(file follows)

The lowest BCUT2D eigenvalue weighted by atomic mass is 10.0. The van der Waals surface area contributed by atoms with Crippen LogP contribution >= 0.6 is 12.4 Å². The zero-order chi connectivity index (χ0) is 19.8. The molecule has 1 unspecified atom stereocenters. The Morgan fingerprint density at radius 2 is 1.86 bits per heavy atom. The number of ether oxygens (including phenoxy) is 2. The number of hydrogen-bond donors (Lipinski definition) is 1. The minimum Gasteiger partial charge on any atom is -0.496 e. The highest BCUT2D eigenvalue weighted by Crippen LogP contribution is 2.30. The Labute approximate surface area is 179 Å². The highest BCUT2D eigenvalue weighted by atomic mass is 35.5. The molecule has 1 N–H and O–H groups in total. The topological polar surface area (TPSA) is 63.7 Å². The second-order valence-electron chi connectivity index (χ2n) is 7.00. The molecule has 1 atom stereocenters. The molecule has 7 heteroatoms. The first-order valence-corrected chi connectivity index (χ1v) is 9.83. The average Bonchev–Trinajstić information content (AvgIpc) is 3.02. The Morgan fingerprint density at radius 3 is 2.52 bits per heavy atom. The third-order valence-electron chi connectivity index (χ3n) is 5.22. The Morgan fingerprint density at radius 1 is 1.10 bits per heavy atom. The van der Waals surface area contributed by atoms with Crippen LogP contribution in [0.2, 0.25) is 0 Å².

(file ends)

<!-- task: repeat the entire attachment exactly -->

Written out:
The lowest BCUT2D eigenvalue weighted by atomic mass is 10.0. The van der Waals surface area contributed by atoms with Crippen LogP contribution >= 0.6 is 12.4 Å². The zero-order chi connectivity index (χ0) is 19.8. The molecule has 1 unspecified atom stereocenters. The Morgan fingerprint density at radius 2 is 1.86 bits per heavy atom. The number of ether oxygens (including phenoxy) is 2. The number of hydrogen-bond donors (Lipinski definition) is 1. The minimum Gasteiger partial charge on any atom is -0.496 e. The highest BCUT2D eigenvalue weighted by Crippen LogP contribution is 2.30. The Labute approximate surface area is 179 Å². The highest BCUT2D eigenvalue weighted by atomic mass is 35.5. The molecule has 1 N–H and O–H groups in total. The topological polar surface area (TPSA) is 63.7 Å². The second-order valence-electron chi connectivity index (χ2n) is 7.00. The molecule has 1 atom stereocenters. The molecule has 7 heteroatoms. The first-order valence-corrected chi connectivity index (χ1v) is 9.83. The average Bonchev–Trinajstić information content (AvgIpc) is 3.02. The Morgan fingerprint density at radius 3 is 2.52 bits per heavy atom. The third-order valence-electron chi connectivity index (χ3n) is 5.22. The Morgan fingerprint density at radius 1 is 1.10 bits per heavy atom. The van der Waals surface area contributed by atoms with Crippen LogP contribution in [0.2, 0.25) is 0 Å².